Will she, won't she, will she, won't she, will she join the dance? To borrow from "Alice's Adventures in Wonderland," that's the question on everyone's lips about Hillary Clinton and the 2016 White House race.
And just like Alice, who followed the White Rabbit down the hole into a strange
and topsy-turvy universe, nothing is ever quite what it seems in Clintonland or the ever-shifting world of US politics.
It doesn't matter how many times Clinton rules out another White House bid. No one seems to believe that a woman who has proved a master at re-inventing herself will simply ride off into the sunset.
"I've said I really don't believe that that's something I will do again," she reiterated, referring to her 2008 bid, when asked by ABC's Barbara Walters this week whether she will run in the 2016 presidential election.
As Clinton prepares to step down as secretary of state, she can boast approval ratings of about 60 percent, higher than anyone in the cabinet of President Barack Obama -- who beat her in a Democratic primary four years ago.
"Every Democrat I know says: 'God, I hope she runs. We don't need a primary. Let's just go to post with this thing,'" Democratic Party strategist James Carville, a friend of the Clintons, said Sunday on ABC.
"The Democrats want her to run. And I don't just mean a lot of Democrats. I mean a whole lot of Democrats, like 90% across the country."
Recent polls would seem to bear out his enthusiasm. A Washington Post-ABC poll last week said 57% of Americans would support her if she ran again, as well as some 60% of Republican women.
And while four years is an eon in politics, Clinton, arguably the world's most powerful advocate for women and girls, must still nurse the desire to smash America's last elusive glass ceiling.
Her husband, former president Bill Clinton, is said to want her to run, and as Hillary Clinton, or "The Boss" as she is known at State, returns to private life, America's top political couple will wield formidable power.
After helping Obama win a historic second term in November with their staunch backing, the Clintons will no doubt be able to count on his support.
With few strong candidates lining up yet on the Democratic side, the race for the party's nomination -- and all-important donors and fundraisers -- will be effectively frozen until her intentions are 100 percent clear.
Vice President Joe Biden may want to take a shot at the top job, but he'll turn 74 in late 2016. That would make him the oldest nominee ever.
Other potential candidates, such as Massachusetts Senator Elizabeth Warren, New York Governor Andrew Cuomo, and Senator Mark Warner of Virginia lack the same status or political chops.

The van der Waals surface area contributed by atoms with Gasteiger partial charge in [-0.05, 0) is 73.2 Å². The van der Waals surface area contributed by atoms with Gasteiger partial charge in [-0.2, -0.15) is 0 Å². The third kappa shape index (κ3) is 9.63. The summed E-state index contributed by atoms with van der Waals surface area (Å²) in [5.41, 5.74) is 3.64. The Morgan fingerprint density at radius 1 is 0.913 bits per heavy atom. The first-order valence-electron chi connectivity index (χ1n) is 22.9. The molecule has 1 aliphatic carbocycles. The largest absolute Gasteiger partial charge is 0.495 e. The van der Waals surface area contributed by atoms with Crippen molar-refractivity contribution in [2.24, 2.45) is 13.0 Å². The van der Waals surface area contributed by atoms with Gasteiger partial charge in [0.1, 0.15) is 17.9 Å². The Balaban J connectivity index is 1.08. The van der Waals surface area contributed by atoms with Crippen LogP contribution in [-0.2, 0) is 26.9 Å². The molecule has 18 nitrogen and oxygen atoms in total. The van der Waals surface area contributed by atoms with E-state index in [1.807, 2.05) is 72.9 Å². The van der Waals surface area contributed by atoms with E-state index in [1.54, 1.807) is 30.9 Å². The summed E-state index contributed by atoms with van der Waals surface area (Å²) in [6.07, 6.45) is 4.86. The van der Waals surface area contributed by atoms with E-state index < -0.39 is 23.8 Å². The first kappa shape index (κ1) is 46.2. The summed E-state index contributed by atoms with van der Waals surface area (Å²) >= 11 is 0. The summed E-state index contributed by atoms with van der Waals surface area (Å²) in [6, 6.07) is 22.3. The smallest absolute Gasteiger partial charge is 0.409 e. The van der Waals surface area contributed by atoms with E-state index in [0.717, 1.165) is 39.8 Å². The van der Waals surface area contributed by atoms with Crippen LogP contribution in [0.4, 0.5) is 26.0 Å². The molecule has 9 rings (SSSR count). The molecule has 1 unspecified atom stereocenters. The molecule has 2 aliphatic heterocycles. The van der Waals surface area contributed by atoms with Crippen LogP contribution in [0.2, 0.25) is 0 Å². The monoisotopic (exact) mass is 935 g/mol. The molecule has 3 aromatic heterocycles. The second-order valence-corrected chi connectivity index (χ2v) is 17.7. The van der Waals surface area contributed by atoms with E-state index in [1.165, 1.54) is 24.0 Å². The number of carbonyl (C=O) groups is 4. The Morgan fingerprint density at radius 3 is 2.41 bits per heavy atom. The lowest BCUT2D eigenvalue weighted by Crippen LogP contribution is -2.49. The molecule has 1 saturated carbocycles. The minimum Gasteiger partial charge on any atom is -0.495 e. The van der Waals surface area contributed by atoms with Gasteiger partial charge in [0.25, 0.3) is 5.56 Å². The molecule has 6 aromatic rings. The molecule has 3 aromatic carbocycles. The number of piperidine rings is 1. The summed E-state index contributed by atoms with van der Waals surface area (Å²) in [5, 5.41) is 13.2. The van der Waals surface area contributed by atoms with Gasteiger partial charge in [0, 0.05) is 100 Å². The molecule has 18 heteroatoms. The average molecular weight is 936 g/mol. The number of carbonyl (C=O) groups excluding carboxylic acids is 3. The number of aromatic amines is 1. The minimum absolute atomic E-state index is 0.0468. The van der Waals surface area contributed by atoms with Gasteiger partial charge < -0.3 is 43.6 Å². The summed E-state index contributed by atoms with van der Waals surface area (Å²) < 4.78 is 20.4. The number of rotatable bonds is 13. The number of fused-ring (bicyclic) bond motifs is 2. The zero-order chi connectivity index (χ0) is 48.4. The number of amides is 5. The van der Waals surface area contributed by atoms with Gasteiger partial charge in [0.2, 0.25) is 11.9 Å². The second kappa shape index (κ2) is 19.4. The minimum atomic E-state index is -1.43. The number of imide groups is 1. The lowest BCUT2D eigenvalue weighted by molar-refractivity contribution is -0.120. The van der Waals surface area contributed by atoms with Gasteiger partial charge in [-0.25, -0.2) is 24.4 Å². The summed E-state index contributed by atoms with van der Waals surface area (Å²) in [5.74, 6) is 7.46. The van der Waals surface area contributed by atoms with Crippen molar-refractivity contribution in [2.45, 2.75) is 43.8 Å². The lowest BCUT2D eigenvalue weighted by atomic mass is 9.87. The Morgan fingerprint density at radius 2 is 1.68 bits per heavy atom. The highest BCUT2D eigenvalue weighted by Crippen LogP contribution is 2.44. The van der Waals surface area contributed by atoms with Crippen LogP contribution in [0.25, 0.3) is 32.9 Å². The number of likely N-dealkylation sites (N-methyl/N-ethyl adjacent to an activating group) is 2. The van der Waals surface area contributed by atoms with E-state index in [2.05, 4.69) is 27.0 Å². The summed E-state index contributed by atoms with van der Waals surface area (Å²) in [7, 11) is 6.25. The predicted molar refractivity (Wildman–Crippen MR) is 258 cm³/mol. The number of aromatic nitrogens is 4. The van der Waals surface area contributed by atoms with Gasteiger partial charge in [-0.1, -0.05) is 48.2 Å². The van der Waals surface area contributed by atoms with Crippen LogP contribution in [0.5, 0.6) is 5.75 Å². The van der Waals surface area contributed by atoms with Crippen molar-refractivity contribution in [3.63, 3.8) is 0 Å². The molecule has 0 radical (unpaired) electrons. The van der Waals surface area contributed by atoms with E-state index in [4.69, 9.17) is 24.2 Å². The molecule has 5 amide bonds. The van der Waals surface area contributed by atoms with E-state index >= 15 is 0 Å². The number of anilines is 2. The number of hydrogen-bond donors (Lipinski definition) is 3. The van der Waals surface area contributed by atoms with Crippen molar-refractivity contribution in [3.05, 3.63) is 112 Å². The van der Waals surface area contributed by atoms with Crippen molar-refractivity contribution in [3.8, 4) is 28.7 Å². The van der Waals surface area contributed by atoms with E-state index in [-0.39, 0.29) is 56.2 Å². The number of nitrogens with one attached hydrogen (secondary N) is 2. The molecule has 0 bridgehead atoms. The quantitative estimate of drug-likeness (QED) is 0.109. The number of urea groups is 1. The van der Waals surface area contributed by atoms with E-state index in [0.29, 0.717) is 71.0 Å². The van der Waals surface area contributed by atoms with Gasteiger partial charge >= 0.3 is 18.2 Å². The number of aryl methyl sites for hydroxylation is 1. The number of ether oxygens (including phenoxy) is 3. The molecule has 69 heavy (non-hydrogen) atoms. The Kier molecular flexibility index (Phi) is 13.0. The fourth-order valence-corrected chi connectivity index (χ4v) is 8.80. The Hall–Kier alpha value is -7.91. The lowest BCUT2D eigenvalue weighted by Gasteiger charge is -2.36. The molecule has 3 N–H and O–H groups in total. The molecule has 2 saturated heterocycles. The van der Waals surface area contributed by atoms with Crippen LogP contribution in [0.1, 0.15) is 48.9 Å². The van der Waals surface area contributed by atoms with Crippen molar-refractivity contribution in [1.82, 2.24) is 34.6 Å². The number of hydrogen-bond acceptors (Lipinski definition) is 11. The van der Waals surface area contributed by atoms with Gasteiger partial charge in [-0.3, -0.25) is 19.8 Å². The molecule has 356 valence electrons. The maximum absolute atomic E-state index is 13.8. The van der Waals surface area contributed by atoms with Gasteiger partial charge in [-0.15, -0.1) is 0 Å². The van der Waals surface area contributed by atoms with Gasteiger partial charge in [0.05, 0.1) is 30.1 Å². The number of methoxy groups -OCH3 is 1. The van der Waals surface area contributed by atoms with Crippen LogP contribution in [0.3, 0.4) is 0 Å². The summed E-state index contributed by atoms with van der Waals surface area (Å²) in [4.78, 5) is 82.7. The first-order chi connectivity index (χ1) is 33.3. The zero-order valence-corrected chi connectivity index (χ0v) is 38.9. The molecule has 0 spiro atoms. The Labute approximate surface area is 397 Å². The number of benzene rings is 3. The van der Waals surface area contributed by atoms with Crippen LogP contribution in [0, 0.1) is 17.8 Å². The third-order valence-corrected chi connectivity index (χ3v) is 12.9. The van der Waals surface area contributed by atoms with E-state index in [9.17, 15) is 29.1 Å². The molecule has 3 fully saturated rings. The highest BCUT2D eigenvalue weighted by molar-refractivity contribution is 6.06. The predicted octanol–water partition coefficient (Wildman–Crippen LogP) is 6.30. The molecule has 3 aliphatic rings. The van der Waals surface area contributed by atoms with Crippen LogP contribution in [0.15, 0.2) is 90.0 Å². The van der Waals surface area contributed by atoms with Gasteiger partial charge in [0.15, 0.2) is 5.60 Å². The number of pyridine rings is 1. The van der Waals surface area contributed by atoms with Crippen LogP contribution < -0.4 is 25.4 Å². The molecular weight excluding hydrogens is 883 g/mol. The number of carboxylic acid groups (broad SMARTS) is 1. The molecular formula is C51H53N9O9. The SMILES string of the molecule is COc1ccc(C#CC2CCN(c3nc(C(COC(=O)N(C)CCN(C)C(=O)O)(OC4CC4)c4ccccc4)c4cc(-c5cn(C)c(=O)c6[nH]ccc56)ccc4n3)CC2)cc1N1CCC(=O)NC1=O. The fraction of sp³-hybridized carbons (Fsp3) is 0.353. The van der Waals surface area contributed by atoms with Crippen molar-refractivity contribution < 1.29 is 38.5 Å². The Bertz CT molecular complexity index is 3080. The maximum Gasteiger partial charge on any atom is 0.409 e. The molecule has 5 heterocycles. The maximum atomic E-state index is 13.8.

Clinton's potential candidacy is likely to also shape the Republican field, as it struggles to recover from its second decisive White House defeat in a row and shed its image as the party of older white men.
A few Republicans are already jostling in the wings, including Florida senator Marco Rubio, who would appeal to the Latino vote, and New Jersey governor Chris Christie, who won kudos for his handling of Hurricane Sandy.
But former Republican presidential hopeful Newt Gingrich, who was defeated for the party's nomination this year, warned it would be an uphill battle against the Democrats.
"If their competitor in '16 is going to be Hillary Clinton, supported by Bill Clinton and presumably a still relatively popular President Barack Obama, trying to win that will be truly the Super Bowl," he said on NBC.
"And the Republican Party today is incapable of competing at that level."
As a former first lady, a successful New York senator and an internationally-admired secretary of state, Clinton brings an unrivaled resume and "rock star" credentials to the table.
And although she will be 69 in November 2016, she told ABC that, while she is exhausted now after 20 years in the public eye, her age would not be a factor four years down the line when she has had time to rest.
"I am, thankfully, knock on wood, not only healthy, but have incredible stamina and energy," she said.
It is likely, however, that if Clinton were to enter the fray, her popularity ratings would drop.
Once one of the most divisive figures in American politics, in part due to her clumsy efforts as first lady to instigate health care reform, as secretary of state Clinton has stayed above partisan politics.
Pollster extraordinaire Nate Silver, who correctly predicted the outcome in 50 states in November, said on his New York Times blog that she would once again become a Republican target if she were to run.
But he said Clinton would have some "unique strengths" as a candidate, and "she seems like Democrats' best bet, perhaps by some margin, to extend their winning streak to three or more terms in the White House."
Perhaps Deputy First Minister of Northern Ireland Martin McGuinness said it best last week during Clinton's brief visit to the British province.
"When we say goodbye to the Clintons, we also say, 'We'll see you again soon,'" said McGuinness, triggering one of Clinton's trademark deep laughs.
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